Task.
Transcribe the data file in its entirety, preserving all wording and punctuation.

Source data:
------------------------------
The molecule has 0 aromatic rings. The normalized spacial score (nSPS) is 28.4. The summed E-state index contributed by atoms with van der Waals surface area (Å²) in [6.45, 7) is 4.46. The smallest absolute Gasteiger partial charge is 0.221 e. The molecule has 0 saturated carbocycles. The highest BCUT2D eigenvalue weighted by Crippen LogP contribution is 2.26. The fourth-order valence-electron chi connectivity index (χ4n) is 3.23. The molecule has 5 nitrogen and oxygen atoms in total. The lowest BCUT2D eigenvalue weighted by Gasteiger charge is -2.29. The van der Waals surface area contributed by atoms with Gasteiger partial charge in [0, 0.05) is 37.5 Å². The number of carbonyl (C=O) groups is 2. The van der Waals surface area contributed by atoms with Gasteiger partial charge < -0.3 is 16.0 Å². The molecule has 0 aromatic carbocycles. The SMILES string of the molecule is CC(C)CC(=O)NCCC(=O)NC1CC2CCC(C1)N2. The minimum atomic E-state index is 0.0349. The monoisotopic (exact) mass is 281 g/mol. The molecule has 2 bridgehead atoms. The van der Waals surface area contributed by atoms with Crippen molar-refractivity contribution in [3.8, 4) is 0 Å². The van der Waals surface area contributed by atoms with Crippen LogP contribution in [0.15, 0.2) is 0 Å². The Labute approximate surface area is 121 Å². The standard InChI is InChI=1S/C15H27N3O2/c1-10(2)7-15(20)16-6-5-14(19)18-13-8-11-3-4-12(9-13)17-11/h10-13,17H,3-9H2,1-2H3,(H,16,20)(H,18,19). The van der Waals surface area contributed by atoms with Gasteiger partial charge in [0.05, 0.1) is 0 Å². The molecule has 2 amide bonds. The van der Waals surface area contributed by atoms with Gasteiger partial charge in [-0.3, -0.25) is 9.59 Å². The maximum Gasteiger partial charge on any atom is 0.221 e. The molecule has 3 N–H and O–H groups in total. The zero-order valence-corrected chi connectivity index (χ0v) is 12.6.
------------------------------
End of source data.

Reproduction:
The molecule has 0 aromatic rings. The normalized spacial score (nSPS) is 28.4. The summed E-state index contributed by atoms with van der Waals surface area (Å²) in [6.45, 7) is 4.46. The smallest absolute Gasteiger partial charge is 0.221 e. The molecule has 0 saturated carbocycles. The highest BCUT2D eigenvalue weighted by Crippen LogP contribution is 2.26. The fourth-order valence-electron chi connectivity index (χ4n) is 3.23. The molecule has 5 nitrogen and oxygen atoms in total. The lowest BCUT2D eigenvalue weighted by Gasteiger charge is -2.29. The van der Waals surface area contributed by atoms with Gasteiger partial charge in [0, 0.05) is 37.5 Å². The number of carbonyl (C=O) groups is 2. The van der Waals surface area contributed by atoms with Gasteiger partial charge < -0.3 is 16.0 Å². The molecule has 0 aromatic carbocycles. The SMILES string of the molecule is CC(C)CC(=O)NCCC(=O)NC1CC2CCC(C1)N2. The minimum atomic E-state index is 0.0349. The monoisotopic (exact) mass is 281 g/mol. The molecule has 2 bridgehead atoms. The van der Waals surface area contributed by atoms with Crippen molar-refractivity contribution in [3.8, 4) is 0 Å². The van der Waals surface area contributed by atoms with Crippen LogP contribution in [0.15, 0.2) is 0 Å². The Labute approximate surface area is 121 Å². The standard InChI is InChI=1S/C15H27N3O2/c1-10(2)7-15(20)16-6-5-14(19)18-13-8-11-3-4-12(9-13)17-11/h10-13,17H,3-9H2,1-2H3,(H,16,20)(H,18,19). The van der Waals surface area contributed by atoms with Gasteiger partial charge in [0.05, 0.1) is 0 Å². The molecule has 2 amide bonds. The van der Waals surface area contributed by atoms with Gasteiger partial charge in [-0.3, -0.25) is 9.59 Å². The maximum Gasteiger partial charge on any atom is 0.221 e. The molecule has 3 N–H and O–H groups in total. The zero-order valence-corrected chi connectivity index (χ0v) is 12.6.